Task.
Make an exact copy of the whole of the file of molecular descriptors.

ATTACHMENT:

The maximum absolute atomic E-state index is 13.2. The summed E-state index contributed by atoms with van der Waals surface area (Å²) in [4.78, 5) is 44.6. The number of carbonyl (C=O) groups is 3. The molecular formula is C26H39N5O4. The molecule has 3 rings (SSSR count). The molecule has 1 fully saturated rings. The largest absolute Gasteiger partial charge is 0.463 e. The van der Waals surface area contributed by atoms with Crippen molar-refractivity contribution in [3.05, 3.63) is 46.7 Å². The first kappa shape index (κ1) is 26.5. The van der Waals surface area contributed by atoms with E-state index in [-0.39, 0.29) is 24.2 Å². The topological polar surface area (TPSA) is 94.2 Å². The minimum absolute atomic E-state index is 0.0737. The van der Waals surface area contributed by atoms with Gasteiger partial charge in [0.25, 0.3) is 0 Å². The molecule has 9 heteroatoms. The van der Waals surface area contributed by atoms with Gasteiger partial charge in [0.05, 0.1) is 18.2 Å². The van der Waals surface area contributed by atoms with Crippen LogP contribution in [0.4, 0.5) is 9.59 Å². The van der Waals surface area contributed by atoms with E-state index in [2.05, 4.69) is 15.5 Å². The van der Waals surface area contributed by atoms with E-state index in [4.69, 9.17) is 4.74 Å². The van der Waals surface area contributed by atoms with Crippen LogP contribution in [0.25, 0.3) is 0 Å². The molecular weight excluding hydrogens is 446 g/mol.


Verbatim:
The maximum absolute atomic E-state index is 13.2. The summed E-state index contributed by atoms with van der Waals surface area (Å²) in [4.78, 5) is 44.6. The number of carbonyl (C=O) groups is 3. The molecular formula is C26H39N5O4. The molecule has 3 rings (SSSR count). The molecule has 1 fully saturated rings. The largest absolute Gasteiger partial charge is 0.463 e. The van der Waals surface area contributed by atoms with Crippen molar-refractivity contribution in [3.05, 3.63) is 46.7 Å². The first kappa shape index (κ1) is 26.5. The van der Waals surface area contributed by atoms with E-state index in [-0.39, 0.29) is 24.2 Å². The topological polar surface area (TPSA) is 94.2 Å². The minimum absolute atomic E-state index is 0.0737. The van der Waals surface area contributed by atoms with Gasteiger partial charge in [0.25, 0.3) is 0 Å². The molecule has 9 heteroatoms. The van der Waals surface area contributed by atoms with Gasteiger partial charge in [0.05, 0.1) is 18.2 Å². The van der Waals surface area contributed by atoms with Crippen LogP contribution in [0.4, 0.5) is 9.59 Å². The van der Waals surface area contributed by atoms with E-state index in [2.05, 4.69) is 15.5 Å². The van der Waals surface area contributed by atoms with E-state index in [4.69, 9.17) is 4.74 Å². The van der Waals surface area contributed by atoms with Crippen LogP contribution in [0.25, 0.3) is 0 Å². The molecular weight excluding hydrogens is 446 g/mol.